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Hey SJTD
Sorry missed your post. Not sure how it rides. The rebuilt engine, trans, transfer
are sitting idle beside the rig. I just wanted to get a bunch of stuff done, cutting, grinding, welding panels before I put everything back in. I'm actually getting close.
Man should have just cracked the wallet and bought a proper lift kit. I guess if the location of the shackle hanger is fine I'm only out the leaf spring bushing and my time. Which at this rate I could pay myself in pennies!

This rig had a huge death trap lift that I "fixed". I just want to get the engine in before the snow comes.
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Old 08-22-2019, 06:41 PM
wiley-moeracing wiley-moeracing is offline
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It looks like you have a slight boomerang type shackle? with the axle at full droop it looks right,( with the shocks installed?) The angle with a load on is not bad but you said the drivetrain is not in it? You need to have it fully loaded as driven so you can be more accurate with location on bracket. you may need to move it back a few inches when you have it fully loaded.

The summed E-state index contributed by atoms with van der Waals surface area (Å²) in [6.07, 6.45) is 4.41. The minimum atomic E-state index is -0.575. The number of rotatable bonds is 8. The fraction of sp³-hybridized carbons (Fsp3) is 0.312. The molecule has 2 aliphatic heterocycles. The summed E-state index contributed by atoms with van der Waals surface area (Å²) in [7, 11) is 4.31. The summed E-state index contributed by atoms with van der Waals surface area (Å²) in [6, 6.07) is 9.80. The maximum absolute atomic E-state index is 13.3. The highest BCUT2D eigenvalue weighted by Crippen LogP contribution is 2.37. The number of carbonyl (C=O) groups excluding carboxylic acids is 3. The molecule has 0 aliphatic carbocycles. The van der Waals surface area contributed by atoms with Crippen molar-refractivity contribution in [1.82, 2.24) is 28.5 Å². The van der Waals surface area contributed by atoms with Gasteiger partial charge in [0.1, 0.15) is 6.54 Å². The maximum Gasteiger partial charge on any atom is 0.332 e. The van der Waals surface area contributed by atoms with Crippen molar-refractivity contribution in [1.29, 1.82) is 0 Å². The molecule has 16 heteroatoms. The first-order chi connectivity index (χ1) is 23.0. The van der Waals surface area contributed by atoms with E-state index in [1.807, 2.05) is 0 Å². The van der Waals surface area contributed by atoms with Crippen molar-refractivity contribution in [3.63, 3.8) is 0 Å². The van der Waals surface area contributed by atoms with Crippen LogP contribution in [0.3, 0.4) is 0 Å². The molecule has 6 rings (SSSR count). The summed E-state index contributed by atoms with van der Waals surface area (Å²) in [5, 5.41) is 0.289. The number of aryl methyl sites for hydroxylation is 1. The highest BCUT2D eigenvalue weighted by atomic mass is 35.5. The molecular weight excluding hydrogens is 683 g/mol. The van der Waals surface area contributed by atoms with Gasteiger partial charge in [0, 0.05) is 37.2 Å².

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  #19  
Old 08-23-2019, 08:50 AM
Rusty76 Rusty76 is offline
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Bummer I never even though about the weight of the driveline in before shackle placement! I agree at full droop it looks just about perfect. The old shocks are still installed. After I get the drivetrain installed I will most likely pick up stock springs or go with Rough Country 3 inch lift kit. I'm really looking for small lift to accommodate 31 inch tires. Not sure if stock springs and the shackle flip will do that for me? I've read mix reviews on the Rough Country set up but I can get it for under $1000 to my door. Being in Canada thats half the price of one of the more popular kits coming from US.

Actually now that I think about it the PO also had the shocks moved further up the axles and welded in big extensions to accommodate the massive lift blocks. Another job I will need to fix.

Well a couple more to do's on the wagoneer and I will get that drivetrain put in.
Enough rambling on and on...

Thanks